There are two duelling narratives at work in the Minnesota gubernatorial election this year.
One of them is a huge, national narrative; the immense, perhaps unprecedented in 65-100 years, backlash against the currently-absolutely-ruling party. Conservatism is, by most rational accounts, about to deal a thrashing to liberalism that’ll make the 1994 election look like a flip of the Scott County Soil and Water district‘s power structure. Whatever it is. The point being, the “Narrative” is that the GOP wave rolls and breaks, sweeping away liberal politicians from coast to coast. The left fears the wave; when you have liberal Democrats backing and filling and trying to portray themselves as conservatives and telling a sitting president two years off the biggest electoral mandate in decades to “shove it“, and even the likes of Lori Sturdevant are filling their sandbags (didja know Larry Pogemiller has grown more conservative? Lori says so!), there’s a narrative out there. And of course, the counter-narrative, from the DFL and the media (pardon, as always, the redundancy, and it’ll be a joy to be done with this campaign if only so I can retire that particular phrase for the next 18 months or so), is that Minnesota is the state that always bucks that trend; we voted against Reagan in ’84! (for a native son, at a time when our GOP was indistinguishable from the DFL). The narrative says that conservatives, usually Republican, are going to win and win big.
The counternarrative, being pushed by the DFL and their BFFs in the regional media? The hope that they can manufacture some change in one of the DFL’s greatest frustrations; the Chicago-Cubs-like inability to win the big prize, the governor’s office. The DFL hasn’t had an elected governor in a generation, since 1986, when Rudy Perpich slouched into his last, ludicrous term (Jesse Ventura doesn’t count, even though he fronted the DFL-lite “Independence Party”, and his policy strings were pulled by “moderate” DFLers Tim Penny and Dean Barkley, and since he had no party representation in the Legislature he had to spend his entire term spooning with Roger Moe to get anything done, and essentially governed as an insane man who, paradoxically, was sane for a DFLer). The press’ desire for change in the governor’s office – for a DFLer, any DFLer, even an ersatz one like Tom Horner – is almost physically palpable. And it reminds one of the old parable of the frogs who wished for a king, and were sent a stork. Storks eat frogs, lest the irony escape you.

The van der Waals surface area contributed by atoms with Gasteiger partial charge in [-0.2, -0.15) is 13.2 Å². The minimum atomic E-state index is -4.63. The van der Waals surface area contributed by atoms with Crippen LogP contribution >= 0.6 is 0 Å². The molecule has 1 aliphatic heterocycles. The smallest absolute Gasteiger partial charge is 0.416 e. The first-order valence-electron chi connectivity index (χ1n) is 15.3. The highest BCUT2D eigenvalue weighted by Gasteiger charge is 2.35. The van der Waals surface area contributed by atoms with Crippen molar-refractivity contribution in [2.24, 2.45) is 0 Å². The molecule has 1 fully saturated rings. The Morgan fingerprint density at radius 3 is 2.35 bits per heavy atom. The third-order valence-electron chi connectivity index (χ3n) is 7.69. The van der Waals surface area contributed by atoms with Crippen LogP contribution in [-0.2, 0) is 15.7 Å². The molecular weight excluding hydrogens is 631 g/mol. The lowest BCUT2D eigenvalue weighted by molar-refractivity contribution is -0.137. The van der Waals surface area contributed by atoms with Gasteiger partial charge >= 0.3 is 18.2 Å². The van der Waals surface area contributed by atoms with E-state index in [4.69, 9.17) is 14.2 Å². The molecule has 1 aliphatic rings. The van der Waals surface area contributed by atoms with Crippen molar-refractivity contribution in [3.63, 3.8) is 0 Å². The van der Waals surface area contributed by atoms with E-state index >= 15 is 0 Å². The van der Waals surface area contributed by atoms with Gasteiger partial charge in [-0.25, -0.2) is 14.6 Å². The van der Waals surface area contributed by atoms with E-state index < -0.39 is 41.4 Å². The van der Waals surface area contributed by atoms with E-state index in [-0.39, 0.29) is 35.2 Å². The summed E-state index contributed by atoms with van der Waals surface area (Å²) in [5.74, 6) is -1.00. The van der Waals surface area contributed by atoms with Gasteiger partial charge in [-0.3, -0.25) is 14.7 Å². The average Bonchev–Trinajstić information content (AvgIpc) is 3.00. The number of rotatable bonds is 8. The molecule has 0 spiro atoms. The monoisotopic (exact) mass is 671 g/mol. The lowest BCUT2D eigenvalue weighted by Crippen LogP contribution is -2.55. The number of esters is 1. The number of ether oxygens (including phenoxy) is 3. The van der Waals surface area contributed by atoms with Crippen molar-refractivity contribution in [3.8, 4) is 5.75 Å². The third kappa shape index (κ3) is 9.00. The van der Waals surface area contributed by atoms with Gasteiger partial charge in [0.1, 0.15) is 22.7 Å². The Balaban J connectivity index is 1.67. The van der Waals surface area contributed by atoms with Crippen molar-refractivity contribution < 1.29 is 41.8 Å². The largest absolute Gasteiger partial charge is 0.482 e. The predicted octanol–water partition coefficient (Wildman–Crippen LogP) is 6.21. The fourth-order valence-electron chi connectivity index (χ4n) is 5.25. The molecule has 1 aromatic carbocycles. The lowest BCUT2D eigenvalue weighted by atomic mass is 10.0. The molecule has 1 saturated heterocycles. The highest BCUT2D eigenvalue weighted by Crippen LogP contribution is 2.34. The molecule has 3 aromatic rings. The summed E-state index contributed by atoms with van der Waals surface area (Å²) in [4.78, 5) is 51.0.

The media, for all their caterwauling about reporting what actually happens, loves narratives. It satisfies the human desire to bring order and pattern to chaos (not to mention putting their party in control, with an aim toward redistricting Michele Bachmann out of Congress, since those stupid voters keep refusing to do it for them).
Screw the narratives.
Minnesota needs not only a leader, but a leader whose goal and mission is to break with the bigger, longer, more debilitating narrative that’s driven this state for far, far too long – that Minnesota is a big-government, big-“service”, big expense state. It was a model that arguably worked a few decades ago, when our economy and our world were very, very different places that were a lot more forgiving of wholesale patronage and gross inefficiency. More on that in tomorrow’s installment of this series.
Minnesota needs a new narrative – one that we, The People, write as we go, through our own merits and drive and energy and determination. Not one written at 4225 Portland, or on Plato Boulevard, or on Times Square.
We can elect Mark Dayton, and keep on acting in someone else’s story – the same story we’ve lived through before. The same story that’s reaching its miserable denouement in California, and Massachusetts, and Illinois – leaving They, The People, broke and out of work and picked clean by the taxman.
Or you can write a new narrative – our narrative – starting on November 3, if Tom Emmer is elected.
I’m making my choice, of course.
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